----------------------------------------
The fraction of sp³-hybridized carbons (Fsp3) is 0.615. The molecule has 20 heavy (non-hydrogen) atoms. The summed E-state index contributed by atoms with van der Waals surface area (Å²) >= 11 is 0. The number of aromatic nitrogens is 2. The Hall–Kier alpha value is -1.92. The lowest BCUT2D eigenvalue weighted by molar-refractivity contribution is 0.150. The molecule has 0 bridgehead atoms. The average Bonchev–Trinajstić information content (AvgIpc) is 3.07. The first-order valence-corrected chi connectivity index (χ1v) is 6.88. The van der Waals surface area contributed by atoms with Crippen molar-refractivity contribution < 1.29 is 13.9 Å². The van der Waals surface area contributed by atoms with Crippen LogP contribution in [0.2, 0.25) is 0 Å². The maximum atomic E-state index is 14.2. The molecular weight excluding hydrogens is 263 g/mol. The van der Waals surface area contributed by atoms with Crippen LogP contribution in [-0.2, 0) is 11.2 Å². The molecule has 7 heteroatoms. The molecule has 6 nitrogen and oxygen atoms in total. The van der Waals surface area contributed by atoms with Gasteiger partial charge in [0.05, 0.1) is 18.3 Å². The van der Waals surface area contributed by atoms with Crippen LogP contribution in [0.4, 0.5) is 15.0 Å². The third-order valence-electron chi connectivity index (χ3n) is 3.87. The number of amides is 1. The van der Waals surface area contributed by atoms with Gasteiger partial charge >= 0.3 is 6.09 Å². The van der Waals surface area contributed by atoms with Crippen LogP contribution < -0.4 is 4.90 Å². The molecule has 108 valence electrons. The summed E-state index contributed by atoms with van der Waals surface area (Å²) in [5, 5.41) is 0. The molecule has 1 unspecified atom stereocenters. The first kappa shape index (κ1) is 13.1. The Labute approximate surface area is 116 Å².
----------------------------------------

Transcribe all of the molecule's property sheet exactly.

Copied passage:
The fraction of sp³-hybridized carbons (Fsp3) is 0.615. The molecule has 20 heavy (non-hydrogen) atoms. The summed E-state index contributed by atoms with van der Waals surface area (Å²) >= 11 is 0. The number of aromatic nitrogens is 2. The Hall–Kier alpha value is -1.92. The lowest BCUT2D eigenvalue weighted by molar-refractivity contribution is 0.150. The molecule has 0 bridgehead atoms. The average Bonchev–Trinajstić information content (AvgIpc) is 3.07. The first-order valence-corrected chi connectivity index (χ1v) is 6.88. The van der Waals surface area contributed by atoms with Crippen molar-refractivity contribution < 1.29 is 13.9 Å². The van der Waals surface area contributed by atoms with Crippen LogP contribution in [0.2, 0.25) is 0 Å². The maximum atomic E-state index is 14.2. The molecular weight excluding hydrogens is 263 g/mol. The van der Waals surface area contributed by atoms with Crippen LogP contribution in [-0.2, 0) is 11.2 Å². The molecule has 7 heteroatoms. The molecule has 6 nitrogen and oxygen atoms in total. The van der Waals surface area contributed by atoms with Gasteiger partial charge in [0.05, 0.1) is 18.3 Å². The van der Waals surface area contributed by atoms with Crippen LogP contribution in [0.4, 0.5) is 15.0 Å². The third-order valence-electron chi connectivity index (χ3n) is 3.87. The number of amides is 1. The van der Waals surface area contributed by atoms with Gasteiger partial charge >= 0.3 is 6.09 Å². The van der Waals surface area contributed by atoms with Crippen LogP contribution < -0.4 is 4.90 Å². The molecule has 108 valence electrons. The summed E-state index contributed by atoms with van der Waals surface area (Å²) in [5, 5.41) is 0. The molecule has 1 unspecified atom stereocenters. The first kappa shape index (κ1) is 13.1. The Labute approximate surface area is 116 Å².